“The resolution would direct us to set a dual track,” said Ellen Biales, administrative programs manager for St. Paul Public Works. “The council members are feeling this keeps the city’s options open. We’re still hoping we can come to an agreement with the haulers, but if we can’t, this keeps us on track.”
Negotiations between the city and the coalition of haulers have hit an impasse over four key areas: pricing; labor peace agreements; centralized billing; and the possible creation of a single legal entity made up of all the residential haulers in the city.
As a result of a decentralized system adopted in the 1970s, 11 local, independent haulers and four regional or national chains roll down St. Paul alleys, with costs and services that can vary dramatically from house to house.
Yes, it’s called independent contracting. Different companies offering different services to people who want different things.
In St. Paul, picking a garbage plan can be almost as confusing as choosing a cellphone or cable package.
So what? It’s called a free market!
“We’re trying to standardize the prices,” Biales said. “It’s a tough conversation because it’s a big systems change. New residents to the city are just mystified that they have to figure this out on their own.”
Let me translate that: you’re trying to do a one-size fits all by taking away people’s freedom of choice.
Under state law, before trash collection can be put out to bid like any other major contract, the city must first attempt to negotiate a citywide collection system with a consortium of haulers. Since August, negotiations have spanned 11 meetings and resulted in three proposals to the city.
“We’ve made significant movement from the first proposal to the third proposal,” said Anne Hunt, the city’s environmental policy director. Hunt has led negotiations for the city alongside recycling and solid waste program manager Kristin Hageman, with research help from Deputy City Attorney Rachel Tierney and Foth consultants.
The haulers say they’re frustrated.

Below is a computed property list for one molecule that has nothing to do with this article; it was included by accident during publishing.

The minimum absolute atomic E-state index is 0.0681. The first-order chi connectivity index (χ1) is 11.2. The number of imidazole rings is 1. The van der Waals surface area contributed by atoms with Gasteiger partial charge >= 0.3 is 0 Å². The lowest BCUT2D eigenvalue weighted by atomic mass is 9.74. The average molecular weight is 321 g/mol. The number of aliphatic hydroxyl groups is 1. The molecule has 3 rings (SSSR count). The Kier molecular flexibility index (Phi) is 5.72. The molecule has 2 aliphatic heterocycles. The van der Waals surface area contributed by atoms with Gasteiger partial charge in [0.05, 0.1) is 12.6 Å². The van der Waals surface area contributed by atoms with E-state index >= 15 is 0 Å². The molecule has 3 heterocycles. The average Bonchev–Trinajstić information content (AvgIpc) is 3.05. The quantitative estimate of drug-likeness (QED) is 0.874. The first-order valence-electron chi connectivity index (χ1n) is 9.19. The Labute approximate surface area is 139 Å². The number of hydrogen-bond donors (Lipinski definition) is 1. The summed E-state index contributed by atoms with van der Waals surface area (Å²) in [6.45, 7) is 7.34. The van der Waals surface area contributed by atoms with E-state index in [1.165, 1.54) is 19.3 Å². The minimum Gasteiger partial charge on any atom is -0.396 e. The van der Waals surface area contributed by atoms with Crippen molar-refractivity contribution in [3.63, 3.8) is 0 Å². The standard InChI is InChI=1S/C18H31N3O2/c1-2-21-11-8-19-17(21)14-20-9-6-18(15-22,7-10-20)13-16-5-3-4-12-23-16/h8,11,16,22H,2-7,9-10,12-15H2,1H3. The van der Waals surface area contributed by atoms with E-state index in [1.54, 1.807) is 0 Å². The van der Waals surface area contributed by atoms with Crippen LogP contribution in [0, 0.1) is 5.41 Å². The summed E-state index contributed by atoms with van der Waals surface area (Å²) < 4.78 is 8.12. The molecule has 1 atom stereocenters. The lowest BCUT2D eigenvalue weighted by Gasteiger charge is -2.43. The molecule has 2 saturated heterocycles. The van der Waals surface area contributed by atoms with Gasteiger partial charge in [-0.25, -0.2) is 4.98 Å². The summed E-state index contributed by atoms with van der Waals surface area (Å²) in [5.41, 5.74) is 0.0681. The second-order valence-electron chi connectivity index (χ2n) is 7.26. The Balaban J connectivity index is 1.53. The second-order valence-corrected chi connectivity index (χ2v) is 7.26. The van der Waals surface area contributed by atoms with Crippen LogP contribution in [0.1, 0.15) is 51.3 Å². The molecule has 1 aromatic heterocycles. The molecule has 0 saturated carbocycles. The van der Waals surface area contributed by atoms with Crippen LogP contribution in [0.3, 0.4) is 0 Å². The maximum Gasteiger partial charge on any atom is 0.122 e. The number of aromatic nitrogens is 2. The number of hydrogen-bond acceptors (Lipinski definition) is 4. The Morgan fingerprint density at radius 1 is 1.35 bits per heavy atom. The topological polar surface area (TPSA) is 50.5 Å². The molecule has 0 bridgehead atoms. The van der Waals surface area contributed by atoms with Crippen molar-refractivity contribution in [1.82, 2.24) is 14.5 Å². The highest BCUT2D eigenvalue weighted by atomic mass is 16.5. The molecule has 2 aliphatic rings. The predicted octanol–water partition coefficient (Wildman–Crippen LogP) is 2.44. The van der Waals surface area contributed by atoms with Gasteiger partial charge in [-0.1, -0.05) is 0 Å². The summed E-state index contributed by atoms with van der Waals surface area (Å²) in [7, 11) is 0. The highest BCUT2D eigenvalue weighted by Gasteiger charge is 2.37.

Jim Berquist, 66, of Ken Berquist and Son Disposal, said 90 percent of his business is based in St. Paul, and has been since the 1930s. Putting citywide residential garbage collection out to bid could force him and 11 employees — several of them family members — out of business. “If we lose the contract, my company is over,” Berquist said.
Meanwhile, the rough rollout of a citywide alleyway recycling program that began in January has provided fresh ammunition to critics.
The haulers recently launched a Facebook page — “1st Choice St. Paul” — where they ask residents to “tell City Hall that they should be focusing on solving the current budget … and fixing their failed recycling program before digging into our garbage.”
No they are too busy putting garbage companies out of business.
Trash haulers say they are being asked to provide more services than they currently do, at lower cost. That includes annual Christmas tree collection, an optional 64-gallon barrel of lawn waste and eight additional bags, and up to one cart switch per year.
The haulers say each of their three proposals to the city has slashed prices compared with the one before. “The haulers have made some movement on prices,” Biales acknowledged, “but I think what we’re asking for is very competitive with the marketplace right now.”
Meanwhile, other costs are rising for trash haulers. Berquist noted that Ramsey and Washington counties have bought a garbage processing plant in Newport, which will likely raise fees once the plant’s contract with haulers expires at the end of the year.
In addition, the city is requiring the haulers to sign labor peace agreements guaranteeing they will not interfere with workers’ attempts to unionize, which could add to costs.
My friends, I’m telling you that this discussion is coming to a city near you. Someone somewhere on a city council (Johnny B) or on city staff is looking at this a plotting to pursue it! Watch for it!
In this episode, Andrew and Jason discuss the difference between a budget and a Comprehensive Annual Financial Report (CAFR). It is imperative to know the difference between the two to get an accurate and complete financial picture of a city, county, school board, etc. One is a simple snapshot of what is to be spent from the property tax levy. The other is an entire accounting of an entity’s assets versus liabilities across all accounts. Get up to speed on the basics now!